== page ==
Novel Risk Factors of Pulmonary Hemorrhage Complicating CT-Guided Lung Biopsy in Coaxial Technique

*Christophe Schroeder
Department Of Medicine, Institute For Diagnostic, Interventional, And Pediatric Radiology, University Hospital Of Bern, Switzerland

*Corresponding Author:
Christophe Schroeder
Department Of Medicine, Institute For Diagnostic, Interventional, And Pediatric Radiology, University Hospital Of Bern, Switzerland
Email:christophe.schroeder@insel.ch

Published on: 2021-02-03

Abstract

Objectives: To evaluate the frequency and severity of the pulmonary parenchymal hemorrhage after coaxial transthoracic needle biopsy of the lung, according to procedural factors not yet described in the literature. This study aimed to determine whether the choice of the coaxial biopsy technology, patient positioning, and the lesion dignity are three new variables influencing the risk of parenchymal hemorrhage after coaxial biopsies of the lung.
Methods: Records from 117 patients who underwent transthoracic needle biopsies of the lung between January 2018 and April 2020 have been retrospectively reviewed. The primary outcome was pulmonary hemorrhage. A grading system has been used to classify pulmonary parenchymal hemorrhage: Grade 0 - Grade 3. Three novel patient, technique, and lesion-related variables were evaluated as predictors of pulmonary hemorrhage: coaxial biopsy technology, patient positioning, and lesion dignity.
Results: Out of the 117 patients, 18 (15.4%) patients with cutting coaxial biopsy technology, versus 29 (24.8%) patients with full core coaxial technology showed significant hemorrhage on the post-biopsy control scans (95% CI 0.06-0.33, p<0.0001).
No significant difference in pulmonary hemorrhage between benign and malignant histological diagnosis (95% CI: 0.84-4.44, p=0.1199) and prone or supine patient positioning (95% CI: 0.57-2.57, p= 0.6232) was found.
Conclusions: The incidence and severity of pulmonary hemorrhage depend on the coaxial biopsy technology used; being higher in patients undergoing a biopsy with full-core technology and lower after the use of cutting technology. No significant correlation between parenchymal pulmonary hemorrhage and patient positioning or lesion dignity was established in this prognostic study.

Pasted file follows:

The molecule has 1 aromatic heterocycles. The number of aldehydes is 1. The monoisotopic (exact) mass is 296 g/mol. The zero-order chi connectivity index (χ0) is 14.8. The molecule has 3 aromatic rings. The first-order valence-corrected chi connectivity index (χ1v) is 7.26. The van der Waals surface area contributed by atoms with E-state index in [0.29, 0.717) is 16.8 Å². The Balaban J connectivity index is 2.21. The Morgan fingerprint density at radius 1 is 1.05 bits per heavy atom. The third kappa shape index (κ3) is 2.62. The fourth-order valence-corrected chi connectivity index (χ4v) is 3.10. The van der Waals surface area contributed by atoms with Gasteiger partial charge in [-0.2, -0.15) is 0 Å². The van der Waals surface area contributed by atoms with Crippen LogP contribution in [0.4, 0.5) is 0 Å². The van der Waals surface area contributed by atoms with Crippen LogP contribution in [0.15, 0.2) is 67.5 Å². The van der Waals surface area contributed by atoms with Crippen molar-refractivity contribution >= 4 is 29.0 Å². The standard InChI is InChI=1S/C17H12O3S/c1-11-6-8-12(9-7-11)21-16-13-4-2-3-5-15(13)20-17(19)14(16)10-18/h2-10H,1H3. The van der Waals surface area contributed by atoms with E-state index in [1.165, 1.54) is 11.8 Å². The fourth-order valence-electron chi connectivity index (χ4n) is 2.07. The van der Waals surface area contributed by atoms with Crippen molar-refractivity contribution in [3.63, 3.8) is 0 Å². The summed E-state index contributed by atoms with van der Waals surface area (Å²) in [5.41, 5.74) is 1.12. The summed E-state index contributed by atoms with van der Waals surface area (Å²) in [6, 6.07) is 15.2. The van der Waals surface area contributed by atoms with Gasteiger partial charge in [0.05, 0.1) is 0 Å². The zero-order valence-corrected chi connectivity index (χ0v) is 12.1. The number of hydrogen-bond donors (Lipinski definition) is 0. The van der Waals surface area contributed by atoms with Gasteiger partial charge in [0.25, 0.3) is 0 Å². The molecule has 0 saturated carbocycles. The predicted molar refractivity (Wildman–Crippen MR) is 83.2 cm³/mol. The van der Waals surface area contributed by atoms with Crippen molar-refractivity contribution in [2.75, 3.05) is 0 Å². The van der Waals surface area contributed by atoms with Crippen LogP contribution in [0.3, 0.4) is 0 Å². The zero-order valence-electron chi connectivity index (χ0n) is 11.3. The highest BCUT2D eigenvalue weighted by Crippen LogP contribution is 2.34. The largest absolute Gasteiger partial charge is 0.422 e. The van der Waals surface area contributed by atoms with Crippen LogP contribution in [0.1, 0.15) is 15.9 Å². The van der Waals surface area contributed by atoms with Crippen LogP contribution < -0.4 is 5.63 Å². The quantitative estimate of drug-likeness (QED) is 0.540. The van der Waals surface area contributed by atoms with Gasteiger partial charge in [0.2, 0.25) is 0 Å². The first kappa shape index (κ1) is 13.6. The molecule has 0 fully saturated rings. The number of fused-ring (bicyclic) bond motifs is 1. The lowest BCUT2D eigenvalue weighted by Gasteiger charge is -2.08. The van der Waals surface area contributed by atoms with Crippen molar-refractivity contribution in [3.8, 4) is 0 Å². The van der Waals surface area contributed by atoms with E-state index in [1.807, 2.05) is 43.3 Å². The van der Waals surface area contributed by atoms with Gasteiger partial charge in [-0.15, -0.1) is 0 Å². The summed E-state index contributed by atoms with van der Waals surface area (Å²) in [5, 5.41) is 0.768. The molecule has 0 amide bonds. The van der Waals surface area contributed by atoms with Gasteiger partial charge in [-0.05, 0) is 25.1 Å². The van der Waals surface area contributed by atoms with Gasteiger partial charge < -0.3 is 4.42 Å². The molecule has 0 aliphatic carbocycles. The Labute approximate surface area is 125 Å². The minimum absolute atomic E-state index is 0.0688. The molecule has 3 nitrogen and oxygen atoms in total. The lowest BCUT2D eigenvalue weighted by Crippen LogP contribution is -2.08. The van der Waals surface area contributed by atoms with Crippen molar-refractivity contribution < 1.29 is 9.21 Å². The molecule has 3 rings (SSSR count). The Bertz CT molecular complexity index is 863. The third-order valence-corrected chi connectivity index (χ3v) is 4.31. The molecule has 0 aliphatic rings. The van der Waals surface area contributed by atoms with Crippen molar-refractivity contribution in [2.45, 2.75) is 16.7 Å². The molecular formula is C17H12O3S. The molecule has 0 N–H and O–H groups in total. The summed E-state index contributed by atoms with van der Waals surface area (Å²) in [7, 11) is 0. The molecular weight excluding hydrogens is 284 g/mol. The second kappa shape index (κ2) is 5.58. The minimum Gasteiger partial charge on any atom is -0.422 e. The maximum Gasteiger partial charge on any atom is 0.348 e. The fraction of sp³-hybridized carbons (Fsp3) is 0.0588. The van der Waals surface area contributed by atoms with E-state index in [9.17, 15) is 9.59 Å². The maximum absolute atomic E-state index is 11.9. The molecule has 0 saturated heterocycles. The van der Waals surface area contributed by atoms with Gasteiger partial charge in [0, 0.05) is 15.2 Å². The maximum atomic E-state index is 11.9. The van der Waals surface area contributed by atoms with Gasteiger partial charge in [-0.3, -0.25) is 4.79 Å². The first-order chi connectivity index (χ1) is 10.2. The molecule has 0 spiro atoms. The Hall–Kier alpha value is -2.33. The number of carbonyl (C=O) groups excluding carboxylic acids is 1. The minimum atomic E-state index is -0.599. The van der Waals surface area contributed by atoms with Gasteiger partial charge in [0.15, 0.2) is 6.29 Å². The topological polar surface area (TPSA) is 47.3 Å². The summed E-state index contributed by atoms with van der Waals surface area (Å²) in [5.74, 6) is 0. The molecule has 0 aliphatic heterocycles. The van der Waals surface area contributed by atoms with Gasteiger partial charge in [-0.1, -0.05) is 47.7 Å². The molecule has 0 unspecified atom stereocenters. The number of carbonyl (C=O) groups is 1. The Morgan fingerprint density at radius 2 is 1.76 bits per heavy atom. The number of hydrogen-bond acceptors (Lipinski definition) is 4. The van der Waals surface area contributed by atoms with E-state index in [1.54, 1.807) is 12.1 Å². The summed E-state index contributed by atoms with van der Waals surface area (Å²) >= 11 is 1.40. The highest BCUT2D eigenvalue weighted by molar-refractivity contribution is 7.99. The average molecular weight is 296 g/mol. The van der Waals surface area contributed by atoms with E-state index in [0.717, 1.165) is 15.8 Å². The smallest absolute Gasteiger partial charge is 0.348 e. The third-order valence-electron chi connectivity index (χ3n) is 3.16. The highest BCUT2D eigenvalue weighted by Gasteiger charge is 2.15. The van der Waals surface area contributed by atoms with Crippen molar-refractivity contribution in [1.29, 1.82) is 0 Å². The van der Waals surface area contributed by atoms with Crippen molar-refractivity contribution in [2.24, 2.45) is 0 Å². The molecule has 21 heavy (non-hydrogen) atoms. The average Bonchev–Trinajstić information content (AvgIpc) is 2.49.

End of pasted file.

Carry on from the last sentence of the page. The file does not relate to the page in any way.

Keywords

Lung Biopsy; Pulmonary Hemorrhage; Coaxial Biopsy System; Cutting Technology; Full-Core Technology; Risk Factors

Introduction

Diagnostic lung biopsies using coaxial biopsy systems have become a standard procedure in most interventional radiology departments and are associated with comparable diagnostic accuracy to other biopsy systems [1]. Lower rates of pneumothoraces and time reduction have been described with coaxial cutting systems [1].
After pneumothorax, pulmonary hemorrhage is the second most the common complication of needle biopsy of the chest [2,3].
Previous studies have determined subsolid lesions as a risk factor for severe hemoptysis and higher-grade parenchymal hemorrhage [4,5].
Yeow KM, et al. (2004) [2], has stated that the needle size, number of biopsies, pleural puncture site position after a needle biopsy, location of the lung lesions, patient’s age, and emphysema were not associated with an increased risk of parenchymal hemorrhage. Lesion size, lesion depth and pleural effusion have been described as significantly associated with pulmonary hemorrhage [2].
Pneumothoraces and parenchymal hemorrhage have furthermore been described to significantly correlate with lesion sizes ≤ 2 cm and lesion depth [2]. Lesion depth ≥ 2.1 cm correlate to an elevated bleeding risk. Lesion size < 4 cm is strongly correlated with a higher occurrence of perifocal hemorrhage [3].
Considering these variables, the aim of this study was to determine whether the coaxial biopsy technology, patient positioning and lesion dignity are three new risk factors of parenchymal hemorrhage after coaxial biopsies of the lung (Figure 1 to Figure 3).
Regarding pneumothorax, the most common complication after transthoracic lung biopsies, several studies correlated the incidence and severity with patient positioning [6-8]. Other studies correlated inflammatory lesions with higher rates of systemic air embolism [9-11]. The aim of our study was to correlate these variables as potential risk factors for pulmonary parenchymal hemorrhage.

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